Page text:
David Owens, Extension Entomologist, email@example.com
Congratulations to Chris Griffith for correctly identifying last week’s GTP as a blister beetle. All blister beetles have a head and abdomen that is wider than the prothorax, giving them a ‘neck’. This species is in the genus Meloe, the larvae are parasitoids on bees. Other blister beetles attack grasshoppers, including the species most common in soybean fields, the striped blister beetle. Adults feed on foliage, and can be pests, especially on green leafy vegetables. Dr. Brust wrote a good article in last year’s WCU about them: https://sites.udel.edu/weeklycropupdate/?p=14128.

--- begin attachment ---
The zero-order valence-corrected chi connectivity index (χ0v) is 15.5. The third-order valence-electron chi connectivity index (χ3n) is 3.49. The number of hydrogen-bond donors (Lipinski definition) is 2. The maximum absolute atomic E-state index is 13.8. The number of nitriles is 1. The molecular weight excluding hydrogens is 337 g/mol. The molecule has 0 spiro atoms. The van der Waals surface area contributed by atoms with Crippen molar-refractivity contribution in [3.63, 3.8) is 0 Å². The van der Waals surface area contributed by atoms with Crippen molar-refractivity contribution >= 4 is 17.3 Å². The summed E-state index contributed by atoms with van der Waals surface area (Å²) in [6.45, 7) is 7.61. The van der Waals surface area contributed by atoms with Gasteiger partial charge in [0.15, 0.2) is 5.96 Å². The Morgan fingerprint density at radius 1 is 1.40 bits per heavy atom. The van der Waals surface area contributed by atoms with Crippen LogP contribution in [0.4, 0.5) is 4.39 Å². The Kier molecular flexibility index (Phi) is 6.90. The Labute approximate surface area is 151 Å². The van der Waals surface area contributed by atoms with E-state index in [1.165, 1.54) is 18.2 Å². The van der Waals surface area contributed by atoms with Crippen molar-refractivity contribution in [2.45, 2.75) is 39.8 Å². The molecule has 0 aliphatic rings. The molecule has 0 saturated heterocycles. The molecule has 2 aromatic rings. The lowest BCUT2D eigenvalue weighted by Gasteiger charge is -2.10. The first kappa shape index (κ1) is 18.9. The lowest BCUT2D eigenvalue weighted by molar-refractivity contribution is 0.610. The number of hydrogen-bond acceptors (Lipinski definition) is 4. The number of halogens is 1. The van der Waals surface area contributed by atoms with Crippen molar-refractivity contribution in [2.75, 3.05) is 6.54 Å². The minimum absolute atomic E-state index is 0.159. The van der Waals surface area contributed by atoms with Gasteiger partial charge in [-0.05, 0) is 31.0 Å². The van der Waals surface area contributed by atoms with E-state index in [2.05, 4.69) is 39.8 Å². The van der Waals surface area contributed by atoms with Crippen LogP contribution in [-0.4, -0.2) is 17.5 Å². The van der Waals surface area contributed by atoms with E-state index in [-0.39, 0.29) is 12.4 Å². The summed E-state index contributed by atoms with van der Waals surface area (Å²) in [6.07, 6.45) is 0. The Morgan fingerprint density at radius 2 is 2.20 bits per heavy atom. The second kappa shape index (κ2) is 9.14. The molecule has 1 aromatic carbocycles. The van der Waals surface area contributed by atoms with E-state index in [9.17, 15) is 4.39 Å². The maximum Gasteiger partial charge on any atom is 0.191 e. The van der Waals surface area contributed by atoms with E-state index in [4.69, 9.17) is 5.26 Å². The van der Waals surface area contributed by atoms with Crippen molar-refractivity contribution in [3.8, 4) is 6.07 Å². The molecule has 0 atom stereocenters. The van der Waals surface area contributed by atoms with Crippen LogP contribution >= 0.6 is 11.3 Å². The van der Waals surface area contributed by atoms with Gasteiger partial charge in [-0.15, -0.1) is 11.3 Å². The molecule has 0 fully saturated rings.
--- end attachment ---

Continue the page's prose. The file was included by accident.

Blister beetles get their name from a chemical in their blood, cantharidin, that causes nasty blisters and boils when it contacts skin. When threatened, beetles will break joints to release cantharidin. Blister beetles can be major problems with hay production. If accidentally crushed while being incorporated into hay the cantharidin has been known to cause sickness and even death of animals. Be careful with these critters!